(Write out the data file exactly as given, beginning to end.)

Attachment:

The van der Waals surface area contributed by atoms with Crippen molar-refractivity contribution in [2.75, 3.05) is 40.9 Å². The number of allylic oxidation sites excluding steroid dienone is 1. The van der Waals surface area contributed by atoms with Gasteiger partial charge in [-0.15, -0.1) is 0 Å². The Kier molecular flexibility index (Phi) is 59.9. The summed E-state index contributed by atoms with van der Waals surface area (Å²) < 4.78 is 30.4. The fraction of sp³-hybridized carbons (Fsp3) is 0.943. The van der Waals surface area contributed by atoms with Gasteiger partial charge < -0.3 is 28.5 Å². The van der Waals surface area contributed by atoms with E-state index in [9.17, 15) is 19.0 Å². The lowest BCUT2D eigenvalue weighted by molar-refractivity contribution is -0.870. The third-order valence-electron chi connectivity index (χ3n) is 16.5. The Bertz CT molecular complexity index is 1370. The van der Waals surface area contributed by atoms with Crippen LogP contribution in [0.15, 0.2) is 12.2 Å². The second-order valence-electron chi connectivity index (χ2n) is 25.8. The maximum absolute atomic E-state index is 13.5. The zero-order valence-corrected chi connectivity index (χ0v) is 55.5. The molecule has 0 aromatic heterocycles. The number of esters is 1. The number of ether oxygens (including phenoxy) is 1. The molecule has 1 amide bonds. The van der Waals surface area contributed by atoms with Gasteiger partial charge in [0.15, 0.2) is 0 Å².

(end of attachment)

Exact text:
The van der Waals surface area contributed by atoms with Crippen molar-refractivity contribution in [2.75, 3.05) is 40.9 Å². The number of allylic oxidation sites excluding steroid dienone is 1. The van der Waals surface area contributed by atoms with Gasteiger partial charge in [-0.15, -0.1) is 0 Å². The Kier molecular flexibility index (Phi) is 59.9. The summed E-state index contributed by atoms with van der Waals surface area (Å²) < 4.78 is 30.4. The fraction of sp³-hybridized carbons (Fsp3) is 0.943. The van der Waals surface area contributed by atoms with Gasteiger partial charge < -0.3 is 28.5 Å². The van der Waals surface area contributed by atoms with E-state index in [9.17, 15) is 19.0 Å². The lowest BCUT2D eigenvalue weighted by molar-refractivity contribution is -0.870. The third-order valence-electron chi connectivity index (χ3n) is 16.5. The Bertz CT molecular complexity index is 1370. The van der Waals surface area contributed by atoms with Crippen LogP contribution in [0.15, 0.2) is 12.2 Å². The second-order valence-electron chi connectivity index (χ2n) is 25.8. The maximum absolute atomic E-state index is 13.5. The zero-order valence-corrected chi connectivity index (χ0v) is 55.5. The molecule has 0 aromatic heterocycles. The number of esters is 1. The number of ether oxygens (including phenoxy) is 1. The molecule has 1 amide bonds. The van der Waals surface area contributed by atoms with Gasteiger partial charge in [0.15, 0.2) is 0 Å².